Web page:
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7 tips to carve out time for your marketing plan4 minute read

You know you need a marketing plan (or if you don’t, read our previous post then return to this one), but it won’t magically appear without your input. A plan is critical to a firm’s success with marketing.

As a person responsible for marketing in your organization, you already have a full-time job. How do you find time to develop a plan each year? How do you carve out time to review and tweak it?

With decades of experience working with numerous groups on their marketing plans, we’ve seen a number of great solutions to finding time. Here are our top 7:

  1. Get away. An intense week offsite with the whole team can do wonders – away from the phones, meetings, and deadlines. Since developing a marketing plan combines research diligence, numbers, focus, AND creativity, it’s good to plan different down-time options for the most productivity.
  2. Use a facilitator. Sometimes we all need somebody to crack the whip or serve as the team nag. Many groups find planning success by hiring a facilitator to help them through the process. Facilitators have many different thought starters and questions to get the creative and analytical juices rolling. They are equally important in helping team members find a place to stop obsessing over one aspect and move on to the next.
  3. Break up the task to different members or groups. This is a classic method used by companies of all sizes. Here at Uncork-it, we sometimes assign different topics to team members; we all work on the same online document, building it in sections. You can divide by type of work, such as research, analysis, writing topic, and more. Larger marketing groups have different teams for different functions, each building sections that eventually need to be combined into a whole.
  4. Get to the office 20 minutes earlier. Every day until it’s done. Don’t check email or answer phones, just work on a section of the marketing plan.
  5. Attend a marketing plan bootcamp. Marketing Plan bootcamps have different structures. One of our favorites is a combination of facilitator and getaway. We meet with a team each week for an hour until the background work is done, then move into getaway, where we meet onsite for a day or two to hammer out tactics, calendar, and budget.
  6. Make it a critical part of the company culture. It’s amazing how much easier it is to find time when everybody in the company knows it must happen and the CEO is behind it. Cultural change can be difficult, but it is possible and yields impressive results.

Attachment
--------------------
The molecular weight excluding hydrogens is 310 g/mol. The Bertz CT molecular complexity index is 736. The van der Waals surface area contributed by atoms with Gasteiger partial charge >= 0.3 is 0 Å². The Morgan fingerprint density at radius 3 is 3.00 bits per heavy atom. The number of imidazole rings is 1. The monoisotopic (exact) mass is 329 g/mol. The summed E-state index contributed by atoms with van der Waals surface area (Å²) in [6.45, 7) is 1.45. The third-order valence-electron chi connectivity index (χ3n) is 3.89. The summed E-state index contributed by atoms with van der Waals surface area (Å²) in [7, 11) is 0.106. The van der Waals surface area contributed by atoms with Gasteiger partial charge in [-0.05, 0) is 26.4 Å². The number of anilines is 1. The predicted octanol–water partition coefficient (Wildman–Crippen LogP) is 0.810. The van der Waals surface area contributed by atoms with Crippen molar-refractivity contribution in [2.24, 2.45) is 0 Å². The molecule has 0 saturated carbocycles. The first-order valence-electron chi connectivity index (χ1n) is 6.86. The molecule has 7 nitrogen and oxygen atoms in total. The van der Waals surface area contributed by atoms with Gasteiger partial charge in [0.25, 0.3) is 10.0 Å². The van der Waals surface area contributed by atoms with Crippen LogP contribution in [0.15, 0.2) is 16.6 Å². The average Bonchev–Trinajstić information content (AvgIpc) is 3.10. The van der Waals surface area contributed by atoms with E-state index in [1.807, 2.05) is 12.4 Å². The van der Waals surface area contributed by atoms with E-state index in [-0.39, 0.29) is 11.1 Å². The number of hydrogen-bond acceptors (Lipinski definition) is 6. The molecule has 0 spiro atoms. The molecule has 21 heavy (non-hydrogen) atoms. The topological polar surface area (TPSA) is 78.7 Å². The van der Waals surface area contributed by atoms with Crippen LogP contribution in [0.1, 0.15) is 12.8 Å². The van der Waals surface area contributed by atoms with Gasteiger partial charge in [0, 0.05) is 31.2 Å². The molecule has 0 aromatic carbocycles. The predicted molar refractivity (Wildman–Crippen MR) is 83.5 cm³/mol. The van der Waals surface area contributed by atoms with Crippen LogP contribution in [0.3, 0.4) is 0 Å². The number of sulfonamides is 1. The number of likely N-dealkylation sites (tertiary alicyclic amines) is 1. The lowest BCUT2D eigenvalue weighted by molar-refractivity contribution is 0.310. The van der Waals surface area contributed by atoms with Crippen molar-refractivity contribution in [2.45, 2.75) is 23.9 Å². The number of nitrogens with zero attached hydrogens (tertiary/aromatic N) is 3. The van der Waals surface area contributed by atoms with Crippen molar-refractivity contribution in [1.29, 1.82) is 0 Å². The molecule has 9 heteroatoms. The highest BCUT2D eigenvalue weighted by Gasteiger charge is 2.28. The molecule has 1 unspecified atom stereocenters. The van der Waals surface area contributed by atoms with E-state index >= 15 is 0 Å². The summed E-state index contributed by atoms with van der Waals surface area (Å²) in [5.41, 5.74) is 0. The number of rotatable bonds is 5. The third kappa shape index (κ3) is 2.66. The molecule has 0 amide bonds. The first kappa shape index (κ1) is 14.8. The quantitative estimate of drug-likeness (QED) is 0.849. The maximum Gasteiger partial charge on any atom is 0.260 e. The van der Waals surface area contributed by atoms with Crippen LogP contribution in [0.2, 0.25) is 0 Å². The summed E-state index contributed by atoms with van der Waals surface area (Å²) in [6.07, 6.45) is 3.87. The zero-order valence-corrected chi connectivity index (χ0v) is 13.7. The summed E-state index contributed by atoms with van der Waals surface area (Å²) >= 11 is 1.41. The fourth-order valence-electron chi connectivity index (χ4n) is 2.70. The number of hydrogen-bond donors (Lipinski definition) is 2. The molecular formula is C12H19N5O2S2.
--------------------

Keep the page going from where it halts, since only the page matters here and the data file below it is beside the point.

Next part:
7. Outsource. Some companies outsource all or parts of their plan. That can be very effective, as long as they stay involved and own the results. A plan that doesn’t reflect your company won’t be used, so make sure you keep in touch.

Once you have your completed marketing plan, however, you’re not yet done. Find time on your calendar to revisit your marketing plan at least once a quarter for the rest of the year—and mark your calendars now to make sure it happens.

The good news is that writing and reviewing a marketing plan gets easier each time, as long as you do it regularly. You have to update with new information and review your strategies based on what is working, but you’ll have more information each time, leading to less uncertainty and guessing.

When should you develop your marketing plan? Market brief by September 30, Market strategy/promotion plan/budget by October 31.

The traditional time to develop a marketing plan is during the fall, so the implementation can begin with the new year. If you would like to follow this schedule, Uncork-it is providing a free “nudge” service, where you will get weekly emails reminding you to check your progress and providing tips for the next step.

However, the timing is far less important than getting it written. Marketing is a constant exercise!

 

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